Question 26 May a person be called to, or be employed in, a part only of the office or work of the ministry; or may he hold the relation and exercise the duty of an elder or minister unto more churches than one at the same time? 

Answer Neither of these has either warrant or precedent in the Scripture; nor is the first of them consistent with the authority of the ministry, nor the latter with the duty thereof, nor either of them with the nature of that relation which is between the elders and the church.

Acts 14:23; 1 Pet. 5:2; Acts 20:28.

Explication — There are two parts of this question and answer, to be spoken unto severally. The first is concerning a person to be called or employed in any church in a part only of the office or work of the ministry; — as suppose a man should be called or chosen by the church to administer the sacraments, but not to attend to the work of preaching, or unto the rule or guidance of the church; or, in like manner, unto any other part or parcel of the work of the ministry, with an exemption of other duties from his charge or care. If this be done by consent and agreement, for any time or season, it is unwarrantable and disorderly (what may be done occasionally upon an emergency, or in case of weakness or disability befalling any elder as to the discharge of any part of his duty, is not here inquired after); for, —

First, If the person so called or employed have received gifts fitting him for the whole work of the ministry, the exercise of them is not to be restrained by any consent or agreement, seeing they are given for the edification of the church to be traded withal: 1 Cor. 12:7, “The manifestation of the Spirit is given to every man to profit withal;” and this he who hath received such gifts is bound to attend unto and pursue.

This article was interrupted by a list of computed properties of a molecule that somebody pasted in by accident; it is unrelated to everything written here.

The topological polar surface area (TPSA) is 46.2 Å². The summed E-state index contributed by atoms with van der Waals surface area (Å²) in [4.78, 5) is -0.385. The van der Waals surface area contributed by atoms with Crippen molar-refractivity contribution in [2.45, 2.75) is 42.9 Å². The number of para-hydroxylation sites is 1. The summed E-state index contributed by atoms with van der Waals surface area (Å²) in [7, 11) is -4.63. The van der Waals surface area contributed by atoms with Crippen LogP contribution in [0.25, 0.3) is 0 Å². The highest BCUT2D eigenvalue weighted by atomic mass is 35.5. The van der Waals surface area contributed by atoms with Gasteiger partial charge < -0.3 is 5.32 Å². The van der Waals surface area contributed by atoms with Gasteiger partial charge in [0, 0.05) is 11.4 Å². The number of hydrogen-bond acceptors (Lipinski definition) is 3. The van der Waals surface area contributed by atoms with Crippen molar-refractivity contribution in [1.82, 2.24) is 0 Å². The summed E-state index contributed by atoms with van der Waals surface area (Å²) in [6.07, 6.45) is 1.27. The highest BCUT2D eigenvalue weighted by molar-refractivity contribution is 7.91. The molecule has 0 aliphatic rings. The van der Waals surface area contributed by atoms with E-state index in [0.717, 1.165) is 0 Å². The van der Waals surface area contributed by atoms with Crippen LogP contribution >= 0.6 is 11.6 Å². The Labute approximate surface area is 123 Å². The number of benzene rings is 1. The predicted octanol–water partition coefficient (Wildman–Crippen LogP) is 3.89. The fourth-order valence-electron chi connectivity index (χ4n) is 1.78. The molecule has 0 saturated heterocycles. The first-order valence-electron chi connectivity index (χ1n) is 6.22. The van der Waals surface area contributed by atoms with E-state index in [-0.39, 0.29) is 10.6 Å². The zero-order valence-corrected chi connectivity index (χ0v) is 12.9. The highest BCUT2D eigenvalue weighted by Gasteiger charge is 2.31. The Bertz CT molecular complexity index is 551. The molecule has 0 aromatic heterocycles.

Secondly, If he have not received such gifts as completely to enable him unto the discharge of the whole work of the ministry in the church wherein he is to administer, it is not lawful for the church to call him unto that work wherein the Lord Christ hath not gone before them in qualifying him for it; yea, to do so would be most irregular, for the whole power of the church consists in its attendance unto the rule given unto it: and therefore the office and work of the ministry being constituted by the law of Christ, it is not in the power of the church to enlarge or straiten the power or duty of any one that is called unto the office thereof. Neither can or ought any person that is called unto the work of the ministry to give his consent to the restraint of the exercise of that gift that he hath received, in a due and orderly manner, nor to the abridgment of the authority which the Lord Christ hath committed unto the ministers of the gospel.

As it is incumbent upon them to take care to preserve their whole authority, and to discharge their whole duty, so it follows that arbitrary constitutions of this nature are irregular, and would bring in confusion into churches.

The second part of the question is concerning the relation of the same person to more churches than one at the same time, and his undertaking to discharge the duty of his relation unto them, as elder or minister.  And this also is irregular and unwarrantable. Now, a man may hold the relation of an elder, pastor, or minister unto more churches than one, two ways: —